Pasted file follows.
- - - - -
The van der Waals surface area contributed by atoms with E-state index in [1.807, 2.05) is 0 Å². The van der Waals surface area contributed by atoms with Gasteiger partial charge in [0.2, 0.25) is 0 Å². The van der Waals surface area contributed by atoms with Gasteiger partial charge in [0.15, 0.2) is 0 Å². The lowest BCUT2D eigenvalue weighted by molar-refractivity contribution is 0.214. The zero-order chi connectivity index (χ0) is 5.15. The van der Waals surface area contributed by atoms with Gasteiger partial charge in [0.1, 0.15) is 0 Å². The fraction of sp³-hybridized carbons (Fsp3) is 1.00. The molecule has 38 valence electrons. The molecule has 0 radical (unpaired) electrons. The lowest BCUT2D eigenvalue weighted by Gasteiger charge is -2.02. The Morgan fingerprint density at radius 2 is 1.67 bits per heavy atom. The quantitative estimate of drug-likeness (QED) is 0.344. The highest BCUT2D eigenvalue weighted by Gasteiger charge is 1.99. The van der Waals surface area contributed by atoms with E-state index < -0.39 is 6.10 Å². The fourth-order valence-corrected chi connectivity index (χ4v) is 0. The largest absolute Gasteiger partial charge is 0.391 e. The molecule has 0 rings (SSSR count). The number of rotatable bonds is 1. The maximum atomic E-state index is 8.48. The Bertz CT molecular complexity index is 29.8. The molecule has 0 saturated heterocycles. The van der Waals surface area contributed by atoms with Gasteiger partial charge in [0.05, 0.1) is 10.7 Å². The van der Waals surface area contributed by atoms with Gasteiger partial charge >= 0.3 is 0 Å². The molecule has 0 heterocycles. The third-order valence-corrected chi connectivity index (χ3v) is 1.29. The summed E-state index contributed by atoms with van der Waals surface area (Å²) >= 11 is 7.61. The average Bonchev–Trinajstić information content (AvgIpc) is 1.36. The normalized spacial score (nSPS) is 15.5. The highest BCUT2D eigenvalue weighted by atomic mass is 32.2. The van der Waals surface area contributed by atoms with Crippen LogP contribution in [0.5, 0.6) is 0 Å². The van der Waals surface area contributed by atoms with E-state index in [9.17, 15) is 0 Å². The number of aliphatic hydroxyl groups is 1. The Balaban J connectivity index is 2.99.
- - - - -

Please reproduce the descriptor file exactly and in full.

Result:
The van der Waals surface area contributed by atoms with E-state index in [1.807, 2.05) is 0 Å². The van der Waals surface area contributed by atoms with Gasteiger partial charge in [0.2, 0.25) is 0 Å². The van der Waals surface area contributed by atoms with Gasteiger partial charge in [0.15, 0.2) is 0 Å². The lowest BCUT2D eigenvalue weighted by molar-refractivity contribution is 0.214. The zero-order chi connectivity index (χ0) is 5.15. The van der Waals surface area contributed by atoms with Gasteiger partial charge in [0.1, 0.15) is 0 Å². The fraction of sp³-hybridized carbons (Fsp3) is 1.00. The molecule has 38 valence electrons. The molecule has 0 radical (unpaired) electrons. The lowest BCUT2D eigenvalue weighted by Gasteiger charge is -2.02. The Morgan fingerprint density at radius 2 is 1.67 bits per heavy atom. The quantitative estimate of drug-likeness (QED) is 0.344. The highest BCUT2D eigenvalue weighted by Gasteiger charge is 1.99. The van der Waals surface area contributed by atoms with E-state index < -0.39 is 6.10 Å². The fourth-order valence-corrected chi connectivity index (χ4v) is 0. The largest absolute Gasteiger partial charge is 0.391 e. The molecule has 0 rings (SSSR count). The number of rotatable bonds is 1. The maximum atomic E-state index is 8.48. The Bertz CT molecular complexity index is 29.8. The molecule has 0 saturated heterocycles. The van der Waals surface area contributed by atoms with Gasteiger partial charge in [0.05, 0.1) is 10.7 Å². The van der Waals surface area contributed by atoms with Gasteiger partial charge >= 0.3 is 0 Å². The molecule has 0 heterocycles. The third-order valence-corrected chi connectivity index (χ3v) is 1.29. The summed E-state index contributed by atoms with van der Waals surface area (Å²) >= 11 is 7.61. The average Bonchev–Trinajstić information content (AvgIpc) is 1.36. The normalized spacial score (nSPS) is 15.5. The highest BCUT2D eigenvalue weighted by atomic mass is 32.2. The van der Waals surface area contributed by atoms with Crippen LogP contribution in [0.5, 0.6) is 0 Å². The van der Waals surface area contributed by atoms with E-state index in [9.17, 15) is 0 Å². The number of aliphatic hydroxyl groups is 1. The Balaban J connectivity index is 2.99.